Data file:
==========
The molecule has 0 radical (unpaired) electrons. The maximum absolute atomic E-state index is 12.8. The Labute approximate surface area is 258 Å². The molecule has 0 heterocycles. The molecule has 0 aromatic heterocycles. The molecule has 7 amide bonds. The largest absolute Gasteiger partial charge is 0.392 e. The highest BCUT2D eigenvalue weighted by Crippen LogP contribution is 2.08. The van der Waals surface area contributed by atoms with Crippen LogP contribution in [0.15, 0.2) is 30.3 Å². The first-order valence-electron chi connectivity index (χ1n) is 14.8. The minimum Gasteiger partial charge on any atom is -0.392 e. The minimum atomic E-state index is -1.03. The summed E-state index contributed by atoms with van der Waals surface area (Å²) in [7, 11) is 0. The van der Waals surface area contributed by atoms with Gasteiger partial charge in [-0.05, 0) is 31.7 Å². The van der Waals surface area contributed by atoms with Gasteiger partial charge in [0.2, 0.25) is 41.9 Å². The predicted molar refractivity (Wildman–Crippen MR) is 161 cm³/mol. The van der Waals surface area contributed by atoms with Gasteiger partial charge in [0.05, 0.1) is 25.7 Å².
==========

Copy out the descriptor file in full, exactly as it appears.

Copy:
The molecule has 0 radical (unpaired) electrons. The maximum absolute atomic E-state index is 12.8. The Labute approximate surface area is 258 Å². The molecule has 0 heterocycles. The molecule has 0 aromatic heterocycles. The molecule has 7 amide bonds. The largest absolute Gasteiger partial charge is 0.392 e. The highest BCUT2D eigenvalue weighted by Crippen LogP contribution is 2.08. The van der Waals surface area contributed by atoms with Crippen LogP contribution in [0.15, 0.2) is 30.3 Å². The first-order valence-electron chi connectivity index (χ1n) is 14.8. The minimum Gasteiger partial charge on any atom is -0.392 e. The minimum atomic E-state index is -1.03. The summed E-state index contributed by atoms with van der Waals surface area (Å²) in [7, 11) is 0. The van der Waals surface area contributed by atoms with Gasteiger partial charge in [-0.05, 0) is 31.7 Å². The van der Waals surface area contributed by atoms with Gasteiger partial charge in [0.2, 0.25) is 41.9 Å². The predicted molar refractivity (Wildman–Crippen MR) is 161 cm³/mol. The van der Waals surface area contributed by atoms with Gasteiger partial charge in [0.05, 0.1) is 25.7 Å².